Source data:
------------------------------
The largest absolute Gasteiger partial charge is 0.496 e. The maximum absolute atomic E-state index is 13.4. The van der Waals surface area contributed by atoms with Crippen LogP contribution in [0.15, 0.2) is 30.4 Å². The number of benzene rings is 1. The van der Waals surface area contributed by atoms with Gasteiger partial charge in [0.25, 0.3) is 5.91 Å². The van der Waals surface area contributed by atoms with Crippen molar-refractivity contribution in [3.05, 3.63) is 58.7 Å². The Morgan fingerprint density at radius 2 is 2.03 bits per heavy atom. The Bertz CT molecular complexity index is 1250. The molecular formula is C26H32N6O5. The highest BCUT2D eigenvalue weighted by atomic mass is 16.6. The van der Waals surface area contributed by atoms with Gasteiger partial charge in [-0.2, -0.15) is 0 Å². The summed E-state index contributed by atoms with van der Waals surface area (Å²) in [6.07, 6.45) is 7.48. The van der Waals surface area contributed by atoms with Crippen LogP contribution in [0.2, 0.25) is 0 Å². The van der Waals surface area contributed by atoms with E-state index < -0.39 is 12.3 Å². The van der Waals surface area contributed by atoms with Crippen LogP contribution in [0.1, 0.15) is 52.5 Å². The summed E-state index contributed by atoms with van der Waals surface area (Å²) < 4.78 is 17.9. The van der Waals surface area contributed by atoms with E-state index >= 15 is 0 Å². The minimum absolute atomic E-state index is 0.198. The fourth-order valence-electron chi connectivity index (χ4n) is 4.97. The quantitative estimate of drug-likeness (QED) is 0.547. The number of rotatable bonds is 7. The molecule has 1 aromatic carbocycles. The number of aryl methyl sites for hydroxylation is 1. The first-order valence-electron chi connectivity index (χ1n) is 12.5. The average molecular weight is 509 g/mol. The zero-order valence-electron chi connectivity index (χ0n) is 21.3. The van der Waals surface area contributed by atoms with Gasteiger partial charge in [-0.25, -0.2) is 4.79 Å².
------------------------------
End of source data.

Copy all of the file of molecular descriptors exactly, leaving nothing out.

The largest absolute Gasteiger partial charge is 0.496 e. The maximum absolute atomic E-state index is 13.4. The van der Waals surface area contributed by atoms with Crippen LogP contribution in [0.15, 0.2) is 30.4 Å². The number of benzene rings is 1. The van der Waals surface area contributed by atoms with Gasteiger partial charge in [0.25, 0.3) is 5.91 Å². The van der Waals surface area contributed by atoms with Crippen molar-refractivity contribution in [3.05, 3.63) is 58.7 Å². The Morgan fingerprint density at radius 2 is 2.03 bits per heavy atom. The Bertz CT molecular complexity index is 1250. The molecular formula is C26H32N6O5. The highest BCUT2D eigenvalue weighted by atomic mass is 16.6. The van der Waals surface area contributed by atoms with Gasteiger partial charge in [-0.2, -0.15) is 0 Å². The summed E-state index contributed by atoms with van der Waals surface area (Å²) in [6.07, 6.45) is 7.48. The van der Waals surface area contributed by atoms with Crippen LogP contribution in [0.2, 0.25) is 0 Å². The van der Waals surface area contributed by atoms with E-state index < -0.39 is 12.3 Å². The van der Waals surface area contributed by atoms with Crippen LogP contribution in [0.1, 0.15) is 52.5 Å². The summed E-state index contributed by atoms with van der Waals surface area (Å²) < 4.78 is 17.9. The van der Waals surface area contributed by atoms with E-state index >= 15 is 0 Å². The minimum absolute atomic E-state index is 0.198. The fourth-order valence-electron chi connectivity index (χ4n) is 4.97. The quantitative estimate of drug-likeness (QED) is 0.547. The number of rotatable bonds is 7. The molecule has 1 aromatic carbocycles. The number of aryl methyl sites for hydroxylation is 1. The first-order valence-electron chi connectivity index (χ1n) is 12.5. The average molecular weight is 509 g/mol. The zero-order valence-electron chi connectivity index (χ0n) is 21.3. The van der Waals surface area contributed by atoms with Gasteiger partial charge in [-0.25, -0.2) is 4.79 Å².